Marijuana, Cannabis, 10 things you should know, what is marijuana. is marijuana addictive.
We sell all Total Body and Same Day Body Cleansers and offer reliable overnight shipping @





To purchase products or request more information, call us at:

This is a Toll Free Call.

We Accept Visa, Mastercard, Discover and American Express!



10 Things Everyone Should Know About Marijuana



Q: What is marijuana?
"Marijuana" refers to dried flowers and leaves of some strains of the cannabis hemp plant, which contains various quantities of the non-narcotic chemical THC (tetrahydrocannibinol) in various quantities. When smoked or eaten, it produces the feeling of being "high," which lasts a few hours. Different strains of this herb produce their own sensual effects, ranging from sedative to stimulant.


Q: Who uses marijuana?
There is no simple profile of a typical marijuana user. It's been used for thousands of years for medical, social, and religious reasons as well as for relaxation. Several American Presidents farmed hemp and cannabis, and some are believed to have smoked it. One out of every five Americans in all walks of life say they have tried it, and it is still very popular.


Q: How long have people been using marijuana?
Since Biblical times. This practice was widely accepted in Canada and the US, as well, until the orchestrated campaign of the 1930s led to disinformation, public hysteria, and the first laws against using it.


Q: Is marijuana addictive?
No, it is not. Most users are moderate consumers who only smoke it socially or occasionally to relax. We now know that 10% of our population have "addictive personalities," and they are no more nor less likely to abuse cannabis than anything else. On a relative scale, marijuana is less habit-forming than either sugar or chocolate. Sociologists report a general pattern of marijuana usage that peaks in the early adult years, followed by a period of leveling off, and finally a gradual reduction in use.


Q: Has anyone ever died from smoking marijuana?
No; not even once. American Judge Francis Young studied all the evidence in 1988, and ruled that "marijuana is far safer than many foods we commonly consume." The federal agency NIDA says that autopsies show 75 people per year are high on marijuana when they die, but this does not mean marijuana is a factor in any of their deaths. Deaths per year from: tobacco=340,000-395,000 Alcohol (not including accidents)=125,000+ Drug overdose (prescription)=14,000-27,000 Drug overdose (illegal)=3,800-5,200 Marijuana=0


Q: Does it lead to hard drugs?
No. Although people who abuse drugs often smoke marijuana also, the National Academy of Science reports that "legal drugs for adults, such as alcohol and tobacco, ... precede the use of all illicit drugs." "Tobacco is known as the gateway drug."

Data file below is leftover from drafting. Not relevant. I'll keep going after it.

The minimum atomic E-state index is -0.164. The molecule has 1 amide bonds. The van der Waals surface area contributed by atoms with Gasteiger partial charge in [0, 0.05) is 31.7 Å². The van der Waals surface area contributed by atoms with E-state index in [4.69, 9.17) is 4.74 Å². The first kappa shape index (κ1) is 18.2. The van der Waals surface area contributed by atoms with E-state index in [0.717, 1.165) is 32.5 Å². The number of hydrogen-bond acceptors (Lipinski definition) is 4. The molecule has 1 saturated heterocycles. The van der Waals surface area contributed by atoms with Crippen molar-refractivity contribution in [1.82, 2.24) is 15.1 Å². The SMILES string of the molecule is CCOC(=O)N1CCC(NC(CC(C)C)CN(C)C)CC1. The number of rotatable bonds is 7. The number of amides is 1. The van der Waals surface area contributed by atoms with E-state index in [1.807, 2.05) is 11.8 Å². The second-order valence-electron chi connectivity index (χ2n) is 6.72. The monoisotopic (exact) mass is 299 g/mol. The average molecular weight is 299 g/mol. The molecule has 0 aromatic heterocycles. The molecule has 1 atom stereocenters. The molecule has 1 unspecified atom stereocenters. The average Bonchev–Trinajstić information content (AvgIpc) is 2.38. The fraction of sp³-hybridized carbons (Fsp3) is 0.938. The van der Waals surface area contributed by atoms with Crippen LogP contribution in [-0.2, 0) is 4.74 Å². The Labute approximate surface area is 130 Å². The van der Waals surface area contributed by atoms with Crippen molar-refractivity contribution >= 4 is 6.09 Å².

Q: Does It Cause Violence?
No, just the opposite. The only crime most marijuana users commit is using marijuana. The U. S. Shafer Commission report was the most comprehensive study ever undertaken on the subject. It found that marijuana smokers "tend to be under represented" in violence and in crime, especially when compared to users of alcohol, amphetamines and barbiturates. "The simple fact is that marijuana does not change your basic personality." The American federal government reports that over 70 million Americans have smoked it ... probably including some of the nicest people you know.


Q: How Does Marijuana Affect Your Health?
A Harvard university medical team in 1987 found that "dangerous physical reactions to marijuana are almost unknown." All smoke is unhealthy, but marijuana is safer than tobacco, and people tend to smoke less of it. That risk can be eliminated by eating the plant instead of smoking it, or it can be reduced by using water pipes to smoke smaller amounts of more potent marijuana. Moreover, cannabis is a proven medicinal herb with hundreds of modern therapeutic uses in treating ailments from stress to arthritis to glaucoma to asthma to cancer therapy, to AIDS, and more.


Q: What About All Those Scary Stories and Reports?
Most sensational claims of health risks cite no studies or sources at all. Others rely on a handful of inconclusive or flawed reports. After 20 years of study, the California Attorney General's panel, concluded in 1989 that "an objective consideration shows that marijuana is responsible for less damage to the individual and society than alcohol and cigarettes."


Q: What Should We Do?
American and Canadian taxpayers have funded many studies on this very point, and every independent government panel on marijuana has opposed the jailing of marijuana smokers. The Canadian Police Chiefs Association are even fighting for Decriminalization. Most have urged lawmakers to re-legalize and tax use of this herb by responsible adults, with age limits and regulations like those on alcohol and tobacco. Tell your elected leaders to free up our police and resources to combat violent crime and to honor our national pledge and commitment to "liberty and justice for all" by ending marijuana prohibition.